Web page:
In this tutorial: disabling buttons and tinting their icons (sprites) a darker color to indicate that they cannot be interacted with by the player.
What we’re making
Here’s my game’s item vault. It displays a grid of buttons, each one representing an inventory “slot” and each button can be used to display an item the player actually owns. There’s an icon and a slot label to help the player understand what each item is (ie: a sword, a robe, a pair of boots, etc.)
This is great for viewing all the items, but sometimes the player wants to fill a specific slot on their character. Here’s what the character page looks like:
When the player goes to select, for example, a “jewelry” item for their character to wear, I want to make it easy to spot which items in the inventory vault are actually jewelry.
To do this, I will write script that figures out which items are not jewelry, disable their buttons, and tint their icons a darker color. The end result should look something like this:
(I could have just hidden all the non-jewelry items, but I think having items “move around” on the player would be confusing. Tinting the non-jewelry items seemed, to me, anyway, like the better user experience.)
Setting it up in script
The initial creation of the inventory button instances takes place in my game’s “vault” scene. Below is a simplified version of my game’s code that (hopefully) demonstrates how the grid of buttons is created and populated with icons and labels. (PS: I have a separate tutorial specific to making a grid of buttons just like this.)
Thematically, the vault represents a shared inventory across all of the player’s characters in my RPG-style game. The shared inventory is represented as an array named global.guildItems.
Each inventory “slot” is represented as an itemButton instance (itemButton is a scene I created, we’ll look at it more closely in a bit).
The first method, _position_vault_buttons(), creates the blank buttons and places them in a grid, the second method, _draw_vault_items(), “populates” them with actual items from the inventory.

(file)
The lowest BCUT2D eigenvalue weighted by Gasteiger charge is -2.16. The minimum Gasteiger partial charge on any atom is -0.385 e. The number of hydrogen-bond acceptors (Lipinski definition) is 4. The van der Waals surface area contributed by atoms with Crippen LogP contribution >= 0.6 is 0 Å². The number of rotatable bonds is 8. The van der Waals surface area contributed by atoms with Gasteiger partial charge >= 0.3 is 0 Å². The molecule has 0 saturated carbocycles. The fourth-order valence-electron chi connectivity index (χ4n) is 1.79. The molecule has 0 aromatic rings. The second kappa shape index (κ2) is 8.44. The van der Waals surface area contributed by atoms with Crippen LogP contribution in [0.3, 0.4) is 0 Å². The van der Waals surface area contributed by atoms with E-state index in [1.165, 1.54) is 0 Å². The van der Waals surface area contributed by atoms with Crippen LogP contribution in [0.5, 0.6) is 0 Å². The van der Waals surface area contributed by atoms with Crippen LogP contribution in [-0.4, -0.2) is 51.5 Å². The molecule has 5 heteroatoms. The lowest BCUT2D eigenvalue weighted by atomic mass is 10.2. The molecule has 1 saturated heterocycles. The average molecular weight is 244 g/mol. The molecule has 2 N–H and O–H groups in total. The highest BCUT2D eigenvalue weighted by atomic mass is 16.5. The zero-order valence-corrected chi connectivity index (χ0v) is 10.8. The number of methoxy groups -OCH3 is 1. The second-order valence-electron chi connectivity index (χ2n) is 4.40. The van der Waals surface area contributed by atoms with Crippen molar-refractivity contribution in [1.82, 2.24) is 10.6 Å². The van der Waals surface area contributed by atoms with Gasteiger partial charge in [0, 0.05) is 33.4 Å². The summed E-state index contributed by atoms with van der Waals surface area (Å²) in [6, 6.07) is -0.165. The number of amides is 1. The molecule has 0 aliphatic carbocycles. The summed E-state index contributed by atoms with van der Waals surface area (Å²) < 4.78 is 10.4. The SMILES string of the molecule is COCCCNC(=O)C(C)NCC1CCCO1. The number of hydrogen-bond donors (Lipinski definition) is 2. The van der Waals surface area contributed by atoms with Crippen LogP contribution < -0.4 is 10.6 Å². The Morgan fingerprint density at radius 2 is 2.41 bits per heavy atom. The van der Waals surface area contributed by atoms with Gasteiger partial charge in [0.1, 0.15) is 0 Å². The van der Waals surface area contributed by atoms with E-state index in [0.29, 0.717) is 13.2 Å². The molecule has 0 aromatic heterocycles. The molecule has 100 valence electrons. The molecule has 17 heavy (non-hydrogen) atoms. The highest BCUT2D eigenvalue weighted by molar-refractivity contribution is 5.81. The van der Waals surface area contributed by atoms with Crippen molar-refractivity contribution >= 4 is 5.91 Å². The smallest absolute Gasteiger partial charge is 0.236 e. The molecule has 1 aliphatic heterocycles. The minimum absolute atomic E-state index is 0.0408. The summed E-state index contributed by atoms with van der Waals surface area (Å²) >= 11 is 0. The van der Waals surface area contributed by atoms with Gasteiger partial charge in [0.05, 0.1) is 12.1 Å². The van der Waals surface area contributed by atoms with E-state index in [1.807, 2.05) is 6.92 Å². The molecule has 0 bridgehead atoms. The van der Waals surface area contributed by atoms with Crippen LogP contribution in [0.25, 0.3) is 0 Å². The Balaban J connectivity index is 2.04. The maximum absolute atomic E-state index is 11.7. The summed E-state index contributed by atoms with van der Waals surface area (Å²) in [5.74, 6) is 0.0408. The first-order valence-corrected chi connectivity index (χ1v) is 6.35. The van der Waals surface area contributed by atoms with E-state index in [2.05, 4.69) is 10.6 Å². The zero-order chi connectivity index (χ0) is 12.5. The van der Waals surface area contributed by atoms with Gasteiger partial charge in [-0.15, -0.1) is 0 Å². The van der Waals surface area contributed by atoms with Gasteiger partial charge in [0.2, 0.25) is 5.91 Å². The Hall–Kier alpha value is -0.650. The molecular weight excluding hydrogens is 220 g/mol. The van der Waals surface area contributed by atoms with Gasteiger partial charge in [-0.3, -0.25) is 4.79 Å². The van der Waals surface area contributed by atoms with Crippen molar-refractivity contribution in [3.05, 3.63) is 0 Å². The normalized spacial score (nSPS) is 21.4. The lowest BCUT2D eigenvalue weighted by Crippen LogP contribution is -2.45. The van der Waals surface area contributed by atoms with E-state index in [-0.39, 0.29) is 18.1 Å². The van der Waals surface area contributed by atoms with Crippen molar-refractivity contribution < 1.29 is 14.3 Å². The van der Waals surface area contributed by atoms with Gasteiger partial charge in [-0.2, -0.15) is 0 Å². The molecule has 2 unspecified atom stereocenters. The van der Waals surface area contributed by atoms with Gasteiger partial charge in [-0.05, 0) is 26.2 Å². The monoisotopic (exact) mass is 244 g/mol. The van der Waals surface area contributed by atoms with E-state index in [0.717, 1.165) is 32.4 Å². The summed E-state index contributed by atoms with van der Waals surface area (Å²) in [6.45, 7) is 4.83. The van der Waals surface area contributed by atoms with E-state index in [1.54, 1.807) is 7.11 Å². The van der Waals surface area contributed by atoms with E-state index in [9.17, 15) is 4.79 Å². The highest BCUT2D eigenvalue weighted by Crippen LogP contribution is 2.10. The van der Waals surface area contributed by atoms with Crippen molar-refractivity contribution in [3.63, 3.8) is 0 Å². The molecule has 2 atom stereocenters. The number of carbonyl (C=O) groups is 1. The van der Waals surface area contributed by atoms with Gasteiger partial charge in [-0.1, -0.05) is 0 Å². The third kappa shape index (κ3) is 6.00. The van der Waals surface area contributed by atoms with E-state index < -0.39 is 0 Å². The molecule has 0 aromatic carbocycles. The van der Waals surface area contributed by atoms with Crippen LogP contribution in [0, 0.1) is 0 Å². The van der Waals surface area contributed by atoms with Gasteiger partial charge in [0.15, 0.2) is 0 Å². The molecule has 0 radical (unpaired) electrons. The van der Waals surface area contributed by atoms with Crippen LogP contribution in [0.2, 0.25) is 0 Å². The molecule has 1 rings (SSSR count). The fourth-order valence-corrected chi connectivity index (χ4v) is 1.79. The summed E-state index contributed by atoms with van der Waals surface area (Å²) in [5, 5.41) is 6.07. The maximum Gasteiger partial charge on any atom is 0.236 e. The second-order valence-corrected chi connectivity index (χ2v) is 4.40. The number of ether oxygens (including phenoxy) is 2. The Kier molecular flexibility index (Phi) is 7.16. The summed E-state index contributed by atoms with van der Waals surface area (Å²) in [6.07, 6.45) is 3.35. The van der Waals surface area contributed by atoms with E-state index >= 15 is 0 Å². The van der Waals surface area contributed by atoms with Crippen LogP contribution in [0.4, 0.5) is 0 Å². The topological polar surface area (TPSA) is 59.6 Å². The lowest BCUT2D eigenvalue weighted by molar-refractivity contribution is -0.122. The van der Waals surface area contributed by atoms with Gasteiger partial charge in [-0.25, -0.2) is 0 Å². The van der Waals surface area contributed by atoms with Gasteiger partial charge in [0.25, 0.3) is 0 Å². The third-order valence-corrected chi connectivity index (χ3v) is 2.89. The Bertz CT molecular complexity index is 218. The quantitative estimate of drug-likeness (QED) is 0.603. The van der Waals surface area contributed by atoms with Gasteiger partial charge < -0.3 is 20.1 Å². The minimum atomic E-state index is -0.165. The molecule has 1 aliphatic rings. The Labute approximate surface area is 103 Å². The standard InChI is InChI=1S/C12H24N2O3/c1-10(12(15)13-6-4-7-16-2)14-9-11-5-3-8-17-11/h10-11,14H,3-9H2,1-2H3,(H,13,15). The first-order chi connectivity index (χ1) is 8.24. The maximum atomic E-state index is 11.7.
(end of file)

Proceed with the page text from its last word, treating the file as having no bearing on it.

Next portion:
This way, we always get X number of buttons, where X is the total capacity of the player’s inventory, and only some of them are used to “hold” the items the player actually owns.
(A lengthier explanation of how I know which item slot to filter by is outside the scope of this tutorial, but it’s done with a global flag set by the heroPage and you can see evidence of it in this code sample below about 6 lines from the end. It’s the one that goes “if (global.guildItems[i].slot != global.browsingForSlot):”)
#vault.gd func _ready(): #display inventory size and capacity _position_vault_buttons() func _position_vault_buttons(): #this method handles the STRUCTURE of the buttons #it places the empty buttons in the grid #use _draw_vault_items() to put icons and data into buttons for i in range(global.vaultSpace): var itemButton = preload("res://menus/itemButton.tscn").instance() itemButton._set_vault_index(i) itemButton.connect("updateSourceButtonArt", self, "_draw_vault_items") $centerContainer/grid.add_child(itemButton) buttonArray.append(itemButton) _draw_vault_items() func _draw_vault_items(): #now we pair each physical button with data from global.guildItems array #grab each button from buttonArray and "decorate" it var currentButton = null for i in range(buttonArray.size()): currentButton = buttonArray[i] if (global.guildItems[i]): currentButton._set_label(global.guildItems[i].slot) currentButton._set_icon(global.guildItems[i].icon) currentButton._set_data(global.guildItems[i]) if (global.currentMenu == "vaultViaHeroPage"): if (global.guildItems[i].slot != global.browsingForSlot): currentButton._set_disabled() #script I wrote in itemButton.gd else: currentButton._clear_label() currentButton._clear_icon() currentButton._clear_data()
About 4 lines up from the bottom is this line of code:
That _set_disabled() method is a method I wrote on the itemButton’s script, it’s not something built into Godot.
Let’s take a look at the itemButton scene and see how it works.
itemButton scene and script
An itemButton, in my game, is made up of a Button node along with a couple labels and a sprite.
Here is the scene’s structure:
Here is the script that disables the button and dims the sprite over the button:
func _set_disabled(): $Button.disabled = true $Button.modulate = Color(0.5,0.5,0.5,1) $Button/sprite_itemIcon.modulate = Color(0.25,0.25,0.25)
The tricky part here, for me, was figuring out how modulate works. The Godot docs are thin on examples and it took some Googling just to figure out that the key word here was “modulate”, not “tint” or “color” or other terms I was initially guessing.
Some things to note about “modulate”:
- Modulate is a property, so you can set it using “dot” notation.
- It uses Color, which is built into Godot.
- set_modulate and get_modulate are the old way of working with modulate (if you see reference to them the guide you’re reading/watching was probably made prior to Godot 3)
There’s a bunch of ways to work with Color, my example is just one of them. Mine is Color(R, G, B, alpha). Here are some more examples of working with Color in Godot.
This method could be expanded to a near-infinite number of uses, my example is just one tiny, specific use case.